These receptors are also what triggers the mammalian diving reflex that helps us freedive. The stimulation of both touch and talk combined with the air running over those facial receptors tell the lizard brain, “Hey you are no longer submerged; you can breathe now.” Breathing usually recommences with little trouble or ill effect. On rare occasions, the diver may need a rescue breath or two. The rescuer seals over the nose and mouth and gently blows. Occasionally, positive pressure O2 may be administered via a standard O2 mask. In spite of instant recovery, protocol insists that immediately following any blackout, the diver exits the water and is finished diving until the next day. This applies to competition diving as well as club and social diving.
Ocean Training and Competition
In depths shallower than 20 m/65 ft with good visibility, it is generally accepted that reasonably experienced freedivers can safely dive without a line and buoy. Deeper than that, experts recommend using a line. This is a simple system of buoy, 10 mm line, and a bottom plate to terminate the line at depth.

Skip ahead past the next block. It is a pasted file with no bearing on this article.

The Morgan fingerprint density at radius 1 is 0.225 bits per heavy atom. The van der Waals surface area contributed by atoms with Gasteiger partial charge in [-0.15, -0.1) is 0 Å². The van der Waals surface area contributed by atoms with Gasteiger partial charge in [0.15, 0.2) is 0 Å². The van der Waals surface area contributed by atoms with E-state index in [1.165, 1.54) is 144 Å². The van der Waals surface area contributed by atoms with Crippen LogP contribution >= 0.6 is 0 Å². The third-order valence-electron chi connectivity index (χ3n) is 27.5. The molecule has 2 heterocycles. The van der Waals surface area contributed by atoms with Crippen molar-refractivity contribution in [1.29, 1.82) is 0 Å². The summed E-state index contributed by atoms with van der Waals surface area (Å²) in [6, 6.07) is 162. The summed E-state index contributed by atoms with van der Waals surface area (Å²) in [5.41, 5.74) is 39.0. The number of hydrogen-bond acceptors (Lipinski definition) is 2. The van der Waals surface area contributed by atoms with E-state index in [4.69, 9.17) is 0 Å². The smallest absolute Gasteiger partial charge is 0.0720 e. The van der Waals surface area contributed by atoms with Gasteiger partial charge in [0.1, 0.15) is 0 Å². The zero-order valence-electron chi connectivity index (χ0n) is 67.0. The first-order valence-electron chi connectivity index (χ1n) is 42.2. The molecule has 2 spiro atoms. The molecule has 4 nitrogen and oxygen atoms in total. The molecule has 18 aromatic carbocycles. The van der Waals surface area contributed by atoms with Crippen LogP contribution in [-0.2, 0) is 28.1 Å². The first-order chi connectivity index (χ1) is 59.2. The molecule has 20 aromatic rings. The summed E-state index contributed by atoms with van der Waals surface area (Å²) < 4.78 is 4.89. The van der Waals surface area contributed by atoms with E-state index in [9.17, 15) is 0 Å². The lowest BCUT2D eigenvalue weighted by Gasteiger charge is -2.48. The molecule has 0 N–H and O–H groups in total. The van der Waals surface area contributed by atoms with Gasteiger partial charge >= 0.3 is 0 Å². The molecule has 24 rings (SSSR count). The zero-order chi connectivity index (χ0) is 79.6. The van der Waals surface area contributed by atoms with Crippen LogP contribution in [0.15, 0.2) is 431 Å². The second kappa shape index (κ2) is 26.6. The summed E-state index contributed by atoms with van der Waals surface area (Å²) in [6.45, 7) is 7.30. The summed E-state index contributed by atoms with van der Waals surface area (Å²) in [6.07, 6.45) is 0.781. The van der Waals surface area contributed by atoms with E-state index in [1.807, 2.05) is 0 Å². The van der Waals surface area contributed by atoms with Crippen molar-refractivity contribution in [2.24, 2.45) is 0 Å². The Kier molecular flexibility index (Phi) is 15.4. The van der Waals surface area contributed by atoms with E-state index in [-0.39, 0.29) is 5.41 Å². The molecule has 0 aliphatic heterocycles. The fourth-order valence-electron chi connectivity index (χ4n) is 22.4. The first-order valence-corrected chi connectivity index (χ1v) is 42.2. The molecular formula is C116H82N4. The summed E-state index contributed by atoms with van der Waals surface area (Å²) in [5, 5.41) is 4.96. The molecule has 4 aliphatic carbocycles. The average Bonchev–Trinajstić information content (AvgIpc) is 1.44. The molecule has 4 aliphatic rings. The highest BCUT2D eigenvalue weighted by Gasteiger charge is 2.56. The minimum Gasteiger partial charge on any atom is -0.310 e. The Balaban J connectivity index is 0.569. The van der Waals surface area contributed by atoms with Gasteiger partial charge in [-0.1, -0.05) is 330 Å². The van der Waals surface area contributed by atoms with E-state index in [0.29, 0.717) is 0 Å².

The top of the line is fixed to a float about the size of a car tire inner tube wrapped in PVC fabric or something similar. The diver wears a lanyard which is composed of a steel wire about 1 m/33 in long. One end of the lanyard has a Velcro wrap which affixes to the diver’s wrist, and the other end has a wide gated aluminium shark clip that snaps onto the line. The large gate size of the clip means it is free to run up and down the line with virtually no friction This lanyard ensures that no matter what happens to the diver, any safety diver going down the line MUST run into the diver at some point.